So does this have any implications for your email marketing? Here are three…
1. Reach the inner circle
Increasingly, our emails will no longer land in an email inbox, but in a communications hub: a genetically-modified super inbox. These emails share space with a wider variety of messages, many of which are highly targeted and personal.
As messages flood into social inboxes, the associated services will provide more and more tools to help sort, stream and prioritize those messages. Yahoo! Mail, for example, has a “Show” menu item that…
“…will allow you to view emails only from your Contacts or Connections”
It seems inevitable that “intelligent” inboxes will highlight “priority” messages, based on the user’s previous interactions with that sender’s messages or whether the recipient has some formal connection with that sender.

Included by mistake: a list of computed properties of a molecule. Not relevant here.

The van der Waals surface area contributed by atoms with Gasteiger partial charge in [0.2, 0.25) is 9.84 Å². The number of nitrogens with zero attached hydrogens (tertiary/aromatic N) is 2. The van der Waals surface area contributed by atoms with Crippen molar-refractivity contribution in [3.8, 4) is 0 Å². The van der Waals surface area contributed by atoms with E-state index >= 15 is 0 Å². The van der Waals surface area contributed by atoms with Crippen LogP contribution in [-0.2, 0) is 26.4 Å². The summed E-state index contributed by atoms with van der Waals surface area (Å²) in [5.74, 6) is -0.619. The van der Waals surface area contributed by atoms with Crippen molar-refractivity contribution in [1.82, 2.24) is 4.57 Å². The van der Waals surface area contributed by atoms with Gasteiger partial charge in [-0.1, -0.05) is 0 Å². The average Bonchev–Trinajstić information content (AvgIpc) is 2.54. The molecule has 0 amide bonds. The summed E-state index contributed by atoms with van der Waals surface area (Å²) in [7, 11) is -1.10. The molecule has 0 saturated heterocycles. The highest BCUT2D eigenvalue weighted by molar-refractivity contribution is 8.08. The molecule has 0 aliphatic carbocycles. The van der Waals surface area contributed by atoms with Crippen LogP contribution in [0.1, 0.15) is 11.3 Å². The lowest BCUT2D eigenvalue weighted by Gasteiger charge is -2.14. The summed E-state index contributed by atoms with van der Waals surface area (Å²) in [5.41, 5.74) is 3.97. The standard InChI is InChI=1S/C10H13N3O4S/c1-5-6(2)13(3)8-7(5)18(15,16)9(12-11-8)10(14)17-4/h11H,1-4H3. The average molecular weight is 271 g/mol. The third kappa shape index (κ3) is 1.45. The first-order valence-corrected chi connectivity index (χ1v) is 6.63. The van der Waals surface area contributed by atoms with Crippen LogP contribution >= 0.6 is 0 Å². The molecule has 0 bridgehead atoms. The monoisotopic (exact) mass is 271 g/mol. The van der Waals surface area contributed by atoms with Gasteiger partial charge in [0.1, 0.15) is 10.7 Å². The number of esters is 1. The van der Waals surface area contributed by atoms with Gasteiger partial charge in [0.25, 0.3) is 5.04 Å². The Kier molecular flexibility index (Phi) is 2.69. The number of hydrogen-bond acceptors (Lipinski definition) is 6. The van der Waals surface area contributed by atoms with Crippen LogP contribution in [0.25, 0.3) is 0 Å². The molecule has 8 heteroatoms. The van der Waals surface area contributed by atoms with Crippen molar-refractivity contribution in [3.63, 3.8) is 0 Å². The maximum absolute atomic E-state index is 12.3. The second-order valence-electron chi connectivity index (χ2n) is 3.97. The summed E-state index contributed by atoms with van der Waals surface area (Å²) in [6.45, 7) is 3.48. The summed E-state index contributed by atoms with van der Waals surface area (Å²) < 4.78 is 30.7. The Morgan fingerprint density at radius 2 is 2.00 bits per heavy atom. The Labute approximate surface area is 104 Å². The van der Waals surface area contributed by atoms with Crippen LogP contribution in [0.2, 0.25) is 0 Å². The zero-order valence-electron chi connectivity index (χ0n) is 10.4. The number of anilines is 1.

The inbox becomes an expert system, looking for signals that indicate an important email or one that can be safely ignored: is the sender in the recipient’s address book? Is the recipient a friend, follower, fan or contact of the sender?
High message volumes and intelligent message streaming have obvious implications. You need to:
- constantly work to raise the quality and value of your emails, as I’ve talked about before. User attention is scarce and value drives attention.
- ensure your messages are easily recognized.
- encourage interaction with your messages: consider alternative tactics to get people clicking even when the primary call-to-action is not of interest to them.
- put appropriate keyword text in your subject lines or message body so people can easily find your emails later with a search.
- work to establish formal connections with your subscribers: encourage them to whitelist you and “connect” through social sites.
The last reason may turn out to be an important incentive for developing a social presence.